CHILDHOOD STRESSORS AND BEHAVIORAL HEALTH AMONG AMERICAN INDIANS WITH TYPE 2 DIABETES: AN EXPANDED ASSESSMENT OF ADVERSE CHILDHOOD EXPERIENCES USING LATENT CLASS ANALYSIS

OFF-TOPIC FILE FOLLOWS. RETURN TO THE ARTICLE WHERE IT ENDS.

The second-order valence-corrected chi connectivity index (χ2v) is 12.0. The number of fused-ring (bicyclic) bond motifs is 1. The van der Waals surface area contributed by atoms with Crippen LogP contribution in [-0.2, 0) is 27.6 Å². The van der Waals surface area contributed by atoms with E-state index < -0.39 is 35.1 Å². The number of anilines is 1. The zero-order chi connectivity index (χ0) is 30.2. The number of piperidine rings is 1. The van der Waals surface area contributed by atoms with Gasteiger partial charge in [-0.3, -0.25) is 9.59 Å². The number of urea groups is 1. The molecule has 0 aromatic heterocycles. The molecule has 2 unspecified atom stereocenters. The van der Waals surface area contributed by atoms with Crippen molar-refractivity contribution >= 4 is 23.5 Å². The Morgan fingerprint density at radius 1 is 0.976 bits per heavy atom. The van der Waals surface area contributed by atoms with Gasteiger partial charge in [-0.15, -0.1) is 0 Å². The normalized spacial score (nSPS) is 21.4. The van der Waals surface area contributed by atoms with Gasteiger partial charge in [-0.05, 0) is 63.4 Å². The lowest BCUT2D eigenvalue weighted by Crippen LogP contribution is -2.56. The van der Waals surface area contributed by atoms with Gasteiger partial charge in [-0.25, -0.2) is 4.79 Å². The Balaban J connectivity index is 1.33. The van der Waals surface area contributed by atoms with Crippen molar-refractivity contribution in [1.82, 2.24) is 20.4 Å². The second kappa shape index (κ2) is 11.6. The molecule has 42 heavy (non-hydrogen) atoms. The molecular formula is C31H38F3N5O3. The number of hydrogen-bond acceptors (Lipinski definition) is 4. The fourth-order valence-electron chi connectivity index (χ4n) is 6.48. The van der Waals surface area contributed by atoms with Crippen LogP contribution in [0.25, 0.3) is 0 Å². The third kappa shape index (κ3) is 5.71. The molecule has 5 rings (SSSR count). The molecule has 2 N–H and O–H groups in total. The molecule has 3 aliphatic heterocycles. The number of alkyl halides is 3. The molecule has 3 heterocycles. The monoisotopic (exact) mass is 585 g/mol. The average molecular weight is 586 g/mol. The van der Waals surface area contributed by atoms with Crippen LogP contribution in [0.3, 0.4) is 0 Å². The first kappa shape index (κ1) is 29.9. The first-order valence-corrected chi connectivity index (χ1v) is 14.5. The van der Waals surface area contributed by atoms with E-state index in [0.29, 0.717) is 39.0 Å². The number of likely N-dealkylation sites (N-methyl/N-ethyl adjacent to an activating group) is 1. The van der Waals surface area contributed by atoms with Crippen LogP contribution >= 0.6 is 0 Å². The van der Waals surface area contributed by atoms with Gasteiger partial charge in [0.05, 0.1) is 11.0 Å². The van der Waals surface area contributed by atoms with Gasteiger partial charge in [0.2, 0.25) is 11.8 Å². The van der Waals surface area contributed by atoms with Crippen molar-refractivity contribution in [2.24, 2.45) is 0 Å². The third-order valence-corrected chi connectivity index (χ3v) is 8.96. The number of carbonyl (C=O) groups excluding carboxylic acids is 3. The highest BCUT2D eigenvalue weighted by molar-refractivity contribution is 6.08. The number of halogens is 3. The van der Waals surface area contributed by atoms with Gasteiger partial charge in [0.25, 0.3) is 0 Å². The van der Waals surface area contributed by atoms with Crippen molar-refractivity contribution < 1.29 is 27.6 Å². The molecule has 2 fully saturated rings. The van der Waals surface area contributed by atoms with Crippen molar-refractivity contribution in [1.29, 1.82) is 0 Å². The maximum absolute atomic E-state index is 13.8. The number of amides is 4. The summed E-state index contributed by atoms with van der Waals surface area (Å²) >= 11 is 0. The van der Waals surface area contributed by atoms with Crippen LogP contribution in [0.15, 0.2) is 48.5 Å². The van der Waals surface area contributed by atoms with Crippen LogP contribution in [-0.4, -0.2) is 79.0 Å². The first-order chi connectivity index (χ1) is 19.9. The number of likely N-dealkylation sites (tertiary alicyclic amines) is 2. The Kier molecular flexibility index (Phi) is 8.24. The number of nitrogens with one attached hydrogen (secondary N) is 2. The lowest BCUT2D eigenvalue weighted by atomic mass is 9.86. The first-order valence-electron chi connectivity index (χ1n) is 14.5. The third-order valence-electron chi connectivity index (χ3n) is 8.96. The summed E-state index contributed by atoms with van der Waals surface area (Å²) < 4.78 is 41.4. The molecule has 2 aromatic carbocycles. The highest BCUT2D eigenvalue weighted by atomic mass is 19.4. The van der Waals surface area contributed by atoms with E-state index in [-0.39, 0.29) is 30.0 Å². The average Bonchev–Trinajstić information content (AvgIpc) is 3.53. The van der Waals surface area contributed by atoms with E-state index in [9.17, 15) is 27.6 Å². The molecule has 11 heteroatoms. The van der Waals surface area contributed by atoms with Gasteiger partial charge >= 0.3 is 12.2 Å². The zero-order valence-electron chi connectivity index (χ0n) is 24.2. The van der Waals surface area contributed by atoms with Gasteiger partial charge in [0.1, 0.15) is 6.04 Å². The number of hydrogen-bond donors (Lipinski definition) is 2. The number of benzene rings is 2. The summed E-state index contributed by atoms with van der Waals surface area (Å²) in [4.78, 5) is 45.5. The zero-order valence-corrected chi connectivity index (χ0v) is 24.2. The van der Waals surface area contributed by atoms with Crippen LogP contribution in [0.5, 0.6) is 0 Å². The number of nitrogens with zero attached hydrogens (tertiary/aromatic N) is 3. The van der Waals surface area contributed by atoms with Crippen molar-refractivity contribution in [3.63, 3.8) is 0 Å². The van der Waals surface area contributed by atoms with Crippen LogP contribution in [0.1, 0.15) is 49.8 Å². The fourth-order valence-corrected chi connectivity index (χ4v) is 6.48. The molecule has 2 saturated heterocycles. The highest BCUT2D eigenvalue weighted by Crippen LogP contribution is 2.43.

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American Indians experience morbidity and premature mortality at disproportionate and increasing rates compared to other Americans. Type 2 diabetes and behavioral health challenges are major contributors to American Indian morbidity and mortality. Moreover, research demonstrates that social stressors, including childhood adversities, impact health and wellness across diverse populations. Yet, little is known about the prevalence of childhood adversities for American Indians with type two diabetes, nor which childhood events and situations generally impact the health of Natives, nor if there are particular combinations of childhood stressors that have differential impacts on Native health. This dissertation situates empirical analyses within an overall health inequities agenda, considers prior research on childhood adversities and health, and recognizes historically unjust traumas and contemporary American Indian-specific social stressors as having continued health effects. Given the rationale and framework described above, childhood stressors are analyzed for a sample of American Indian adults with type 2 diabetes from the Great Lakes region (N= 190). Childhood adversities for this sample are analyzed in three distinct ways. First, I estimate the prevalence of seven conventional childhood adversities and “ACEs scores” and compare these to other study estimates. Findings indicate high exposure rates for singular types of childhood adversities and disproportionate ACEs scores among this sample. Second, I use latent class analysis to explore patterns of co-occurring childhood stressors. Ten types of childhood stressors meaningfully contribute to identification of three distinct profiles of childhood stressors: Class 1: Low Adversity Class; Class 2: Household Violence and Incarceration Class; and Class 3: High Adversity Class. In a final analysis, I examine the association between childhood stressor profiles and depressive symptoms, alcohol misuse, and commercial tobacco use. This analysis shows that depressive symptoms are differentially associated across latent classes. Alcohol misuse and commercial tobacco use are not differentially associated across the latent subgroups. This dissertation expands knowledge about the childhood stressors experienced among American Indians with type 2 diabetes. It suggests that more research is needed to understand the health consequences that may result from childhood adversities for American Indians, particularly those with type 2 diabetes. Multiple practice and policy implications are discussed.